The face of exploitation

Governments are once again choosing to protect industry at the cost of workers’ rights and dignity

May 11, 2020 12:15 am | Updated 01:33 am IST

Policemen attempt to stop migrant workers as they gather outside a registration camp in Jalandhar on May 10, 2020.

Policemen attempt to stop migrant workers as they gather outside a registration camp in Jalandhar on May 10, 2020.

As thousands of migrant workers walk across India in a desperate attempt to reunite with their families, States are competing with one another to provide greater relaxation of labour laws to appear ‘industry friendly’. U.P., for instance, has cleared an ordinance exempting businesses and industries from labour laws , except for a handful, for three years. The Centre has done the same through its many circulars and clarifications issued during the lockdown. The worst affected are the migrant workers .

The Hindu Explains | How can inter-State workers be protected?

Mere eyewash

The lockdown has clearly established that migrant workers are the backbone of India’s economy. The sudden announcement of the nationwide lockdown on March 23 left an estimated 13 crore migrants with no way to return home and no money. However, the State and Centre remained quiet about ensuring adequate relief to them or ways for them to return home. When the lockdown was relaxed from April 20, the Standard Operating Procedure issued permitted asymptomatic workers to return to their worksites where they were to reside, but not to their home State. This denial, trade unions alleged, was because industry heads were worried that there would be labour shortage when industries reopened; that if migrant workers returned home, they may not come back to work immediately. However, the same industrial heads did nothing to ensure that these workers were given adequate food, shelter and their dues during the lockdown. Recently, Karnataka cancelled Shramik trains after the Chief Minister met prominent builders in the State.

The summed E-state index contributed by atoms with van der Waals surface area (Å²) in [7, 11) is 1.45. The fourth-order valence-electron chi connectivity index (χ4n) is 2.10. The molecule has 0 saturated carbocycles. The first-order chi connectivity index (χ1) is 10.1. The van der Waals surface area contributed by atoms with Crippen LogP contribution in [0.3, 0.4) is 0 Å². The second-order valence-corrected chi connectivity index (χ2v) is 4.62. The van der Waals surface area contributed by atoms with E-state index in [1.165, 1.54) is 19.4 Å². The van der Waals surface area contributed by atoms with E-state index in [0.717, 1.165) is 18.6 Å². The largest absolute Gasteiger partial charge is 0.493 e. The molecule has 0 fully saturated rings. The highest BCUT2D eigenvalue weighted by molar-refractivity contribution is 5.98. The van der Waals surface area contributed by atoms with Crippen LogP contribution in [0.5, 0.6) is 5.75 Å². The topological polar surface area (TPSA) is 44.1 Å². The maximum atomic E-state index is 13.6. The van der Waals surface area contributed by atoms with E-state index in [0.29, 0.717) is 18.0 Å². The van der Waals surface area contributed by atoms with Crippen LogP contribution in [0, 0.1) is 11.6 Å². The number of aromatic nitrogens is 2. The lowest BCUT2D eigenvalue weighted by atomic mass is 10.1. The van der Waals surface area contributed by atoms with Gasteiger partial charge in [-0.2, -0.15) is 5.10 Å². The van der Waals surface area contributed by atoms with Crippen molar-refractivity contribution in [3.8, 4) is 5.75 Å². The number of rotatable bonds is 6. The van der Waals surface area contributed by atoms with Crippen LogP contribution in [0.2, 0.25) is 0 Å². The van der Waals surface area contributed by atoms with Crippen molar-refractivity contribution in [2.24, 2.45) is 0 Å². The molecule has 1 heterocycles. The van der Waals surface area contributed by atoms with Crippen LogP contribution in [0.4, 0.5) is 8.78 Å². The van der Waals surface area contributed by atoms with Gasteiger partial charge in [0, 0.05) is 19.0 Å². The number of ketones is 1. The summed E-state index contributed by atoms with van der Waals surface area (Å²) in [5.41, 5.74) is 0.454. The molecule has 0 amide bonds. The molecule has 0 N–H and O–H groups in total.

The April 29 order permitting inter-State movement of migrant workers was just eyewash. It permitted only “stranded workers” to leave, with the Centre clarifying that workers “otherwise residing normally at places, other than their native places for purposes of work” are not “stranded”. Yet another circular said that the workers, who have no money left, would have to pay for their train tickets . It was clear that all these were deliberate attempts to prevent workers from leaving the State. Railways and inter-State travel are within the Centre’s control. The Central government could have ensured that travel was free. Effectively, the Centre once again sought to protect industry at the cost of the workers’ rights, while appearing as though it was doing its best for the workers. The dispute about payment of fare also provided a ready excuse to the States to prevent workers from crossing borders.

Violating rights

Through their various actions, the States and the Centre are consistently and systemically violating the fundamental rights of migrant workers. Article 23 of the Constitution prohibits “forced labour”. The Supreme Court, in PUDR v. Union of India (1982), held that “the word ‘force’ must... be construed to include... force arising from the compulsion of economic circumstances which leaves no choice of alternatives to a person in want and compels him to provide labour or service even though the remuneration received for it is less than the minimum wage.” It would also run afoul of the International Labour Organization’s ‘Employment and Decent Work for Peace and Resilience Recommendation, 2017’ which requires states to ensure marginalised groups “freely choose employment” while rebuilding after any disaster. Thus, the various Home Ministry directives and State ordinances would be violative not only of India’s own Constitution but also its international commitments.

Full coverage | Lockdown displaces lakhs of migrants

Industry leaders, ministers and bureaucrats have denied workers the dignity and respect they deserve as fellow humans. Workers are being treated as a resource to be exploited by industry and state. The workers have no autonomy. This autonomy over self is at the core of dignity, a fundamental right. Until we develop a plan that respects this invisible 13-crore force, there can be no real revival of India’s economy or society.

N.S. Tanvi is an Advocate at the Madras High Court

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